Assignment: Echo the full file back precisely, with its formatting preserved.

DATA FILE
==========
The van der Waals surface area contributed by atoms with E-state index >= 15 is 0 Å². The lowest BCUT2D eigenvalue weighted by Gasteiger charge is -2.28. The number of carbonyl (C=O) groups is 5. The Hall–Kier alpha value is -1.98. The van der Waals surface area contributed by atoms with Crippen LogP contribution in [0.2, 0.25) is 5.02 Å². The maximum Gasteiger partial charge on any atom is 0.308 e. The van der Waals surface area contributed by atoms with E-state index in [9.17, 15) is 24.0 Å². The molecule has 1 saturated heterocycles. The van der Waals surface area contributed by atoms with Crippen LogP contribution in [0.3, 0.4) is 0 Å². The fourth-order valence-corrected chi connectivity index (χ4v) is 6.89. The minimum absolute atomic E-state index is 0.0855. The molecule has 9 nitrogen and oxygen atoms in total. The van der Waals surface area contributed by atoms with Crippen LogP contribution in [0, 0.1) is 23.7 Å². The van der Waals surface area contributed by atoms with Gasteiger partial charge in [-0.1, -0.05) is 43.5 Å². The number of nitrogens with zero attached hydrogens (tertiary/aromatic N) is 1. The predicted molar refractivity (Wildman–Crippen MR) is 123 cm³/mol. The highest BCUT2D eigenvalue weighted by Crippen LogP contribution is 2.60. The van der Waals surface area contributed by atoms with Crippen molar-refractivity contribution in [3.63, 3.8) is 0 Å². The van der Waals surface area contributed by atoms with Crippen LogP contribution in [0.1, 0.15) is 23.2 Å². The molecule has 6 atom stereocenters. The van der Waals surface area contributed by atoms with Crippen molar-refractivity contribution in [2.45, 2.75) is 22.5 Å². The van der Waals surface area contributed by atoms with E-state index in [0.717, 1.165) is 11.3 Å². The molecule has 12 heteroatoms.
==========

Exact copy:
The van der Waals surface area contributed by atoms with E-state index >= 15 is 0 Å². The lowest BCUT2D eigenvalue weighted by Gasteiger charge is -2.28. The number of carbonyl (C=O) groups is 5. The Hall–Kier alpha value is -1.98. The van der Waals surface area contributed by atoms with Crippen LogP contribution in [0.2, 0.25) is 5.02 Å². The maximum Gasteiger partial charge on any atom is 0.308 e. The van der Waals surface area contributed by atoms with E-state index in [9.17, 15) is 24.0 Å². The molecule has 1 saturated heterocycles. The van der Waals surface area contributed by atoms with Crippen LogP contribution in [0.3, 0.4) is 0 Å². The fourth-order valence-corrected chi connectivity index (χ4v) is 6.89. The minimum absolute atomic E-state index is 0.0855. The molecule has 9 nitrogen and oxygen atoms in total. The van der Waals surface area contributed by atoms with Crippen LogP contribution in [0, 0.1) is 23.7 Å². The van der Waals surface area contributed by atoms with Gasteiger partial charge in [-0.1, -0.05) is 43.5 Å². The number of nitrogens with zero attached hydrogens (tertiary/aromatic N) is 1. The predicted molar refractivity (Wildman–Crippen MR) is 123 cm³/mol. The highest BCUT2D eigenvalue weighted by Crippen LogP contribution is 2.60. The van der Waals surface area contributed by atoms with Crippen molar-refractivity contribution in [3.63, 3.8) is 0 Å². The van der Waals surface area contributed by atoms with Crippen LogP contribution in [0.1, 0.15) is 23.2 Å². The molecule has 6 atom stereocenters. The van der Waals surface area contributed by atoms with Crippen molar-refractivity contribution in [2.45, 2.75) is 22.5 Å². The van der Waals surface area contributed by atoms with E-state index in [0.717, 1.165) is 11.3 Å². The molecule has 12 heteroatoms.